No Blood Test Requirement for
Marriage License Issuance
A brief history of pre-marital
serological testing for syphilis in Missouri
Missouri has not required a blood test for Marriage License issuance since 1980.
From 1944 to 1980, Missouri required every Applicant for a Marriage License to obtain a serological test for syphilis from a physician not more than 15 days before the License was issued.
The exceptions were Applicants with physician certification as to pregnancy or unlikely to consummate the marriage due to being near death.
Upon testing negative, an Applicant was issued a Marriage Health Certificate to be filed with the Recorder of Deeds and requiring execution of an Affidavit by the Applicant stating:
Comes now the above applicant and being first duly sworn states that to his or her best knowledge and belief he or she is free from syphilis.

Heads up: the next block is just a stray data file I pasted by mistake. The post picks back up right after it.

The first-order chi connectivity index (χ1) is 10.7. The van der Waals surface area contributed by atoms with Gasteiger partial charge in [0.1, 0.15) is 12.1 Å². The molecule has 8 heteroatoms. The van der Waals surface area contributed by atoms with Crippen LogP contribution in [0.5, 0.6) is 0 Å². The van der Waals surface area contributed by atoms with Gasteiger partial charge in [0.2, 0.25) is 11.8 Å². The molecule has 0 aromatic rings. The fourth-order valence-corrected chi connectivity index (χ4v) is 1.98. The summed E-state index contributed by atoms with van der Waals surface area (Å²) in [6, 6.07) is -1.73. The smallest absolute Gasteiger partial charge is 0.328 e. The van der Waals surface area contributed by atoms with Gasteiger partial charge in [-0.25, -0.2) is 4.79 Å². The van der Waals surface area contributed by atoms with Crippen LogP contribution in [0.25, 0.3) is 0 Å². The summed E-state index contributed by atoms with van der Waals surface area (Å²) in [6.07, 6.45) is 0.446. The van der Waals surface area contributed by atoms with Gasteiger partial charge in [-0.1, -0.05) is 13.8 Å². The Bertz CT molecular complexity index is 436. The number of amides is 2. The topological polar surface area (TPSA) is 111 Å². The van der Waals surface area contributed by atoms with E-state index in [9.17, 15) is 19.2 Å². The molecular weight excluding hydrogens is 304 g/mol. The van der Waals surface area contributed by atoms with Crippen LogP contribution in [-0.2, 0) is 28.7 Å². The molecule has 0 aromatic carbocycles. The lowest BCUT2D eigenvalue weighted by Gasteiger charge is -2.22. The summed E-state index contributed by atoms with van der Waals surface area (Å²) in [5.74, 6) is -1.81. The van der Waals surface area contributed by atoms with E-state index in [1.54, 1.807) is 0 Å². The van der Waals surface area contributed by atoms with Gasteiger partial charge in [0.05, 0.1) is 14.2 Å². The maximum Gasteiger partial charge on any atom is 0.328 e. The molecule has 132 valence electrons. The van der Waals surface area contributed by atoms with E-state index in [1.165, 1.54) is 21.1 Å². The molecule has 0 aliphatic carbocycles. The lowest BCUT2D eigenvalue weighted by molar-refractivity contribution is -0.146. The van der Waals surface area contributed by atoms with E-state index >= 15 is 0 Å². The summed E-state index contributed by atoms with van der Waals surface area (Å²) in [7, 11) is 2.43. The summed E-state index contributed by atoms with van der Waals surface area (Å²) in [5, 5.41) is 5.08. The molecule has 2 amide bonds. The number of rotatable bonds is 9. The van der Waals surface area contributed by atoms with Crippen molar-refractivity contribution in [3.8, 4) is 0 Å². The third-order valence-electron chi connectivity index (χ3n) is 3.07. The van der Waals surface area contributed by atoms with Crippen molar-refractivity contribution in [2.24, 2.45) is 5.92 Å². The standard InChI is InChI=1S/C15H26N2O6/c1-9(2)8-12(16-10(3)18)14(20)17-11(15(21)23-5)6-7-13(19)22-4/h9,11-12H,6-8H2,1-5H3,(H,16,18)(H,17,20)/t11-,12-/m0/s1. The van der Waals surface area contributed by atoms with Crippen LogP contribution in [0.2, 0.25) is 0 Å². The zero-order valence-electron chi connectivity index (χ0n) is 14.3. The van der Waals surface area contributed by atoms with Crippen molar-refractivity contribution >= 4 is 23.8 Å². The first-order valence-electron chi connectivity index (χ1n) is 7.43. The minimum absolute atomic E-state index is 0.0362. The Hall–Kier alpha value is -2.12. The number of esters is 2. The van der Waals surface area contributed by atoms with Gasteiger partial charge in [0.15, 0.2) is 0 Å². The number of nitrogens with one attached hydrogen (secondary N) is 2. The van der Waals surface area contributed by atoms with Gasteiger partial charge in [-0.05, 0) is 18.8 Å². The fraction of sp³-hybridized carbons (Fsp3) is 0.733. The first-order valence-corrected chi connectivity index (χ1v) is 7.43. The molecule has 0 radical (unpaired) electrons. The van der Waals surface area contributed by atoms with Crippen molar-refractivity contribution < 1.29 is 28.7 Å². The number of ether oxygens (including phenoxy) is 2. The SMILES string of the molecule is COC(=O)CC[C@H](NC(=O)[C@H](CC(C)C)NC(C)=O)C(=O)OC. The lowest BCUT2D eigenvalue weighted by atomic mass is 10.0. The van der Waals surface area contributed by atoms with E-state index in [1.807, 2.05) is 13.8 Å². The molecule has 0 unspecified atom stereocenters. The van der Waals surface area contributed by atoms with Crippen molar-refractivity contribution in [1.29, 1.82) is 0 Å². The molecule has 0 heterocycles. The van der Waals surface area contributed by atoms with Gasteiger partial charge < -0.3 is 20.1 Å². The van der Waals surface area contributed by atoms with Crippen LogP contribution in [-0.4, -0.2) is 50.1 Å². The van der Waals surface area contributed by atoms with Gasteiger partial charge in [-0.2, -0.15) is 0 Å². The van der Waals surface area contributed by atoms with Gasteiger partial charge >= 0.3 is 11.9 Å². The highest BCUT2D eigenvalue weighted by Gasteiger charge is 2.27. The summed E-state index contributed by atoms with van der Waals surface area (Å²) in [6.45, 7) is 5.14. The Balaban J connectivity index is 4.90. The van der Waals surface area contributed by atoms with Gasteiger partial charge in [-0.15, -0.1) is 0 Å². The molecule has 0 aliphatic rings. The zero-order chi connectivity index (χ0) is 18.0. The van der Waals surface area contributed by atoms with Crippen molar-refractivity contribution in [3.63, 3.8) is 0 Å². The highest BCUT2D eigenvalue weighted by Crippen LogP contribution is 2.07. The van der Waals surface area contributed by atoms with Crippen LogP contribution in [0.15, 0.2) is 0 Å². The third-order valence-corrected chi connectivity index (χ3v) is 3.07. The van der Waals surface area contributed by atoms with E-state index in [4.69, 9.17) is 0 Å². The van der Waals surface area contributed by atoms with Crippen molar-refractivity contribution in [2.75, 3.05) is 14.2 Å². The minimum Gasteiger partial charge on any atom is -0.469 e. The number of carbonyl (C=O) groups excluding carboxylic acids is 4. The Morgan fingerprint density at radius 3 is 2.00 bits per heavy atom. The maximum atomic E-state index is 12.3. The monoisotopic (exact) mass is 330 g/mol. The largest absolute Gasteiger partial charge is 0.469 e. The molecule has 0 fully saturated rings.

Upon testing positive, an Applicant was required to undergo a physical examination by a physician. If the Applicant was found by the physician not to be in an infectious stage of syphilis, a Marriage Health Certificate to that affect was issued by the physician and the Applicant could be issued a Marriage License.
Marriage Health Certificates filed with Recorders of Deeds are closed records, no public access.
Two states in the United States still require a blood test for marriage license issuance:
Mississippi (syphilis testing)
Montana (rubella testing for women under age 50 with waiver options)